Senator Obama is running a dignified and honest campaign. He has spoken eloquently about the role of faith in his life, and opened a window into his character in two compelling books. And when it comes to judgment, Barack Obama made the right call on the most important issue of our time by opposing the war in Iraq from the beginning.

I want a president who understands that his responsibility is to articulate a vision and encourage others to achieve it; who holds himself, and those around him, to the highest ethical standards; who appeals to the hopes of those who still believe in the American Dream, and those around the world who still believe in the American ideal; and who can lift our spirits, and make us believe again that our country needs every one of us to get involved.

I have never had a president who inspired me the way people tell me that my father inspired them. But for the first time, I believe I have found the man who could be that president — not just for me, but for a new generation of Americans.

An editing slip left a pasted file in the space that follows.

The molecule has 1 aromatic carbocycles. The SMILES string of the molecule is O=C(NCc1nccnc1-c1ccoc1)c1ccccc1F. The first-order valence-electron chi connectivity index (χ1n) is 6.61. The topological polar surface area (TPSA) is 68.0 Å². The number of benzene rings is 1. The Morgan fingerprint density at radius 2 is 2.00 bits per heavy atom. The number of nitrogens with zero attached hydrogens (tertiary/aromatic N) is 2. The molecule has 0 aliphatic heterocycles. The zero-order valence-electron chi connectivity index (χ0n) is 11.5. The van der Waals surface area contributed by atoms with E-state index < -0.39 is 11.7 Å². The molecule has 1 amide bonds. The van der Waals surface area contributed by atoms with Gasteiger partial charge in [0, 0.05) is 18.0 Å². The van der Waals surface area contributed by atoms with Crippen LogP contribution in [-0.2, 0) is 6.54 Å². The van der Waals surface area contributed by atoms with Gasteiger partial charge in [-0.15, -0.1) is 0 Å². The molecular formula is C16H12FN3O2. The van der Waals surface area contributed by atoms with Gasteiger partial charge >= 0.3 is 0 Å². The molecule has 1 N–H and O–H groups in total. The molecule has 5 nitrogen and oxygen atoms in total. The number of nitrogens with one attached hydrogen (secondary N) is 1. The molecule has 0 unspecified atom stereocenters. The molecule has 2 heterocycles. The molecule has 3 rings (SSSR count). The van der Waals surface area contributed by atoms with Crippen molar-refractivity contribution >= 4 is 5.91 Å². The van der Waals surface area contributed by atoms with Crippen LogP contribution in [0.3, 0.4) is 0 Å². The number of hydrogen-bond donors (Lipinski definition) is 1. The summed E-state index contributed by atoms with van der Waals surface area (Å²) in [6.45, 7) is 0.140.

At 1:35 PM EST, Anonymous Anonymous said...

Ill take Reagan over Kennedy, any and every day.

Obama may have made the right call on opposing the War in Iraq, but pulling all the troops out now would be wrong call. Shows a lack of mental flexibility.

At 1:41 PM EST, Blogger The Contentious Centrist said...

Anonymous' response does not address the concerns brought up in my post. It says nothing about his choice of anti-Israel advisors, those who subscribe to Carter's and Mearsheimer&Walt's theories about Jewish lobbies and what not.

JFK was a devoted friend to israel. He said so in clear and unambiguous words. He knew that that in times of historical crisis, moral choice had to take precedence over what is called "realpolitik".

The fact that Obama can use words to stir hope means only that he is very capable with words and can inspire sentimets in people. Unfortunately, this is hardly enough to make great leadership.

When all is said and done, it comes down to personal choice. Many people like to be inspired by bracing talk. Many people do not mind one bit about Israel-America relationship. Many people are willing to be charmed into voting for a man who can make Americans look better abroad.

As someone who cares about Israel's future, I am worried when a presidential candidate picks a team of foreign policy experts who can't find one good word to say on behalf of Israel. The future seems just a little darker for Israel's ability to sustain its survivability.

BTW, opposing the toppling of Saddam Hussein can never, ever, be considered by me as a "right call".